Modelling bikeability; Space syntax based measures applied in examining speeds and flows of bicycling in Gothenburg
Paper in proceeding, 2017
For numerous reasons related to energy demand, emissions, public health as well as liveable and attractive cities, a frequently stated aim in contemporary discussions on urban development is to increase amount and modal share of bicycling. In recent years, space syntax based methods have shown to be useful for providing informed premises for these discussions. Combining space syntax analyses with data on locations of residents, workplaces and destinations opens the door not only for predictive modelling of route choice preferences but also the potential amount of bicycling along routes. Building on previous research, the research presented in this paper develops space syntax based measures expected to capture bicycling and evaluates these measures by comparing the analyses with empirical data from studies carried out in cooperation with the City of Gothenburg. Among the variables considered essential for bicycling and included in our GIS model are: the slope and curvature of routes, the width and surface type of bicycle lanes and the kind and amount of traffic along the route. For modelling bicycling flow potentials, a measure termed Origin-Destination Betweenness (OD-betweenness) is used and tested, examining different combinations of variables and threshold distances. The empirical data consists of gate counts of bicycle traffic and detailed GPS-tracks mapping actual bicycling speeds of ca. 900 trips along a selection of bicycle routes. Using multiple regression analysis to model speed data, eight variables were found significant. In addition to slope and curvature of routes, the significant variables relate to proximity to traffic signals, degree of separation from pedestrians, density of entrances along the routes and quality of paving of the cycle lane. Concerning bicycling flow potentials, the most significant variables in the multiple regression model were: OD-betweenness within 5 km, segment angular integration within 10 km, density of residents and people at work (students included) within 1 km and network betweenness within 3km. Based on the results of the current project, a proposal for further research is to elaborate on the OD-betweenness analyses by including speeds and preferably traffic safety in the betweenness measure. By using time along segments instead of metric length for defining the analysis threshold (radius), it should be possible to have a new and improved generation of space syntax based accessibility analyses for bicycling studies. A working name for such a measure is "least impedance origin destination betweenness".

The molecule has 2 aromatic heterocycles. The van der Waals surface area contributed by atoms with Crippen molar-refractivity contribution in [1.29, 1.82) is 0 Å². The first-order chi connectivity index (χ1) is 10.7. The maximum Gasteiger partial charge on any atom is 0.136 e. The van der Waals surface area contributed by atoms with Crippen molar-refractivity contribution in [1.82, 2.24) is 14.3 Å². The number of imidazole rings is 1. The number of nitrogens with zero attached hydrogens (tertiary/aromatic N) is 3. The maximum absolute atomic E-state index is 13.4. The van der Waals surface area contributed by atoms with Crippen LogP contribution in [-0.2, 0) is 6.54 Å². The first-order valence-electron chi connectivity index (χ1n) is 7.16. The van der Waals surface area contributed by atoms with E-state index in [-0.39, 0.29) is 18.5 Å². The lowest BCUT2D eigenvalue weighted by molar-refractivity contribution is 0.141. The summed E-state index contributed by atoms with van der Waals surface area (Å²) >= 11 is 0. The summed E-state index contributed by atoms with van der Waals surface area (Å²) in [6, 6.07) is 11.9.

Origin destination betweenness